December 20, 2014

Teachers, supervisory union agree on contract

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By Greg Duggan
Observer staff

The months of Chittenden South Supervisory Union teachers working without a contract have come to end.

The supervisory union School Board and town school boards ratified a new contract last week, which followed ratification from the teachers of the Chittenden South Education Association, or CSEA, last month.

The approvals ended almost a year of negotiations. The last contract expired on July 1 of this year.

“It is wonderful to have this wrapped up, the budgeting uncertainties resolved and to be able to focus more energy on improving education for our children. It also helps that we have a very respectful process with the teachers,” Jed Graef, chairman of the supervisory union board, wrote in an e-mail.

Christopher Hood, president of the education association, had a similar reaction.

“The teachers of our district were relieved that we could return to our classrooms without the anxiety of working without a contract. People were unsettled by the lack of progress in the spring of 2007, but were optimistic that the fact-finders could serve as a basis for settlement, which it did,” Hood wrote in an e-mail.

The contract, retroactive to July 1, is going through a final proofreading and is not yet available for public consumption. Graef and Cindy Koenemann-Warren, the supervisory union’s director of personnel, expect the contract to be ready at the end of the month.

Disagreements over salary and health care costs for teachers caused the most difficulties, Graef and Hood confirmed. In the end, the education association agreed to pay more towards health care premiums, Hood said.

The contract factored in other recent settlements in Chittenden County, said Hood and Graef.

Koenemann-Warren said teacher contributions to health insurance costs will increase from 10 percent to 11 percent in the 2007-2008 school year and from 11 percent to 12 percent the following year. In 2009-2010, teachers will again pay 12 percent, Koenemann-Warren said.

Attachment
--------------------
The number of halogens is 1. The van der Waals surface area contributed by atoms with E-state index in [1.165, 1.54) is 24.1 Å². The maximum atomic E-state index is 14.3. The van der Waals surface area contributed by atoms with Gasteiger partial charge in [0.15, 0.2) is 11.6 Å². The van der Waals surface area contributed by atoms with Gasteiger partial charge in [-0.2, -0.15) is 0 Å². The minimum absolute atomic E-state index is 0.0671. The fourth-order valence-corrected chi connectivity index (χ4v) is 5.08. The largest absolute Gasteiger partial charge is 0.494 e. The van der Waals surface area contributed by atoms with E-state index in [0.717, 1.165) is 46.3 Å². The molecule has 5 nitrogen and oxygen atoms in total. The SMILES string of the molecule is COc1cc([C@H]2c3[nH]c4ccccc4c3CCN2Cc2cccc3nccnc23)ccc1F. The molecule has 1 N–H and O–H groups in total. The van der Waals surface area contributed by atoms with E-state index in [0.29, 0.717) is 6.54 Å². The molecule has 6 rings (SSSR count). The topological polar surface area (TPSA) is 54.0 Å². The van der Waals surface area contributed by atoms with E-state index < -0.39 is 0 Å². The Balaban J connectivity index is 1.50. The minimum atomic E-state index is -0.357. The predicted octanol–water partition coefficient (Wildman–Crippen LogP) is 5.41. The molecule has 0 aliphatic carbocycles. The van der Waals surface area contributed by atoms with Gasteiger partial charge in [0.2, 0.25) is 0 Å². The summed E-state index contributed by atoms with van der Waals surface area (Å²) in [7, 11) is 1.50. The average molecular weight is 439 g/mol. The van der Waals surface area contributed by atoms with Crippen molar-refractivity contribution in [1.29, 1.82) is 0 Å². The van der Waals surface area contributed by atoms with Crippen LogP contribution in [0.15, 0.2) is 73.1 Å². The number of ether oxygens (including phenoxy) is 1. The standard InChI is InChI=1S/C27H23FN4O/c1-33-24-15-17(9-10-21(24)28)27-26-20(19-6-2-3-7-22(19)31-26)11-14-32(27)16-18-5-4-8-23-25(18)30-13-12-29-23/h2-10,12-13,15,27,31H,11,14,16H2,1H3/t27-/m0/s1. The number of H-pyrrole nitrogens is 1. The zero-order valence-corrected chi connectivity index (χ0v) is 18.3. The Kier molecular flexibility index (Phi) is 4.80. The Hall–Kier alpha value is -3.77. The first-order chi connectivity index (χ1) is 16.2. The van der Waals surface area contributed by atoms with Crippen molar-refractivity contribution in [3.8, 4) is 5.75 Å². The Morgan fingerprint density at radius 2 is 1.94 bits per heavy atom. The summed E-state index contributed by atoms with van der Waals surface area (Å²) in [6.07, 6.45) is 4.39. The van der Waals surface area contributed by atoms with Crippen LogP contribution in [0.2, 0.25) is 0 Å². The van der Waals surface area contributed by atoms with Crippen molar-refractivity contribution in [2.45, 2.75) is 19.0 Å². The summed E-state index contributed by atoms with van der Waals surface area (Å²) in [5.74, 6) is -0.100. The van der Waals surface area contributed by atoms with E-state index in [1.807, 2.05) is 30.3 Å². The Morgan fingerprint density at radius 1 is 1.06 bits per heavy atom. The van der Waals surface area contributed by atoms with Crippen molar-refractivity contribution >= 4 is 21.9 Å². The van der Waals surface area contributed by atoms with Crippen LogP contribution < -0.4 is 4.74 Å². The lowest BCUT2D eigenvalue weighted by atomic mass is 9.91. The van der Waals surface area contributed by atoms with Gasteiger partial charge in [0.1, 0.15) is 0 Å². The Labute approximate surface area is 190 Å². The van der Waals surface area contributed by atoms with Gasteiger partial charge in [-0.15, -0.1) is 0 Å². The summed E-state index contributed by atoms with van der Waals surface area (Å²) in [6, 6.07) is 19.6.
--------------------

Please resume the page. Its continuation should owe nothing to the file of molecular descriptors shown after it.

Though Koenemann-Warren said individual pay increases will vary, the supervisory union’s budget for salaries will increase 4.3 percent in the current school year, 4.3 percent in the 2008-2009 school year and 4 percent in the 2009-2010 school year.

According to figures provided by Koenemann-Warren, the base salary for teachers with a bachelor’s degree and no experience this year is $36,825. The “average” salary, for teachers with a master’s degree or bachelor’s degree and 30 additional graduate level credits, as well as 13 years of experience, is $58,184. The top salary, for teachers with a master’s degree, at least 30 additional graduate level credits and 18 years of experience is $73,650.

“The membership of the CSEA understands that high-quality education needs constant investment, and we are proud of the work we do in our (school district) communities,” Hood wrote. “As a result of this investment, schools in our district will continue to attract some of the best qualified teachers from Vermont and beyond.”

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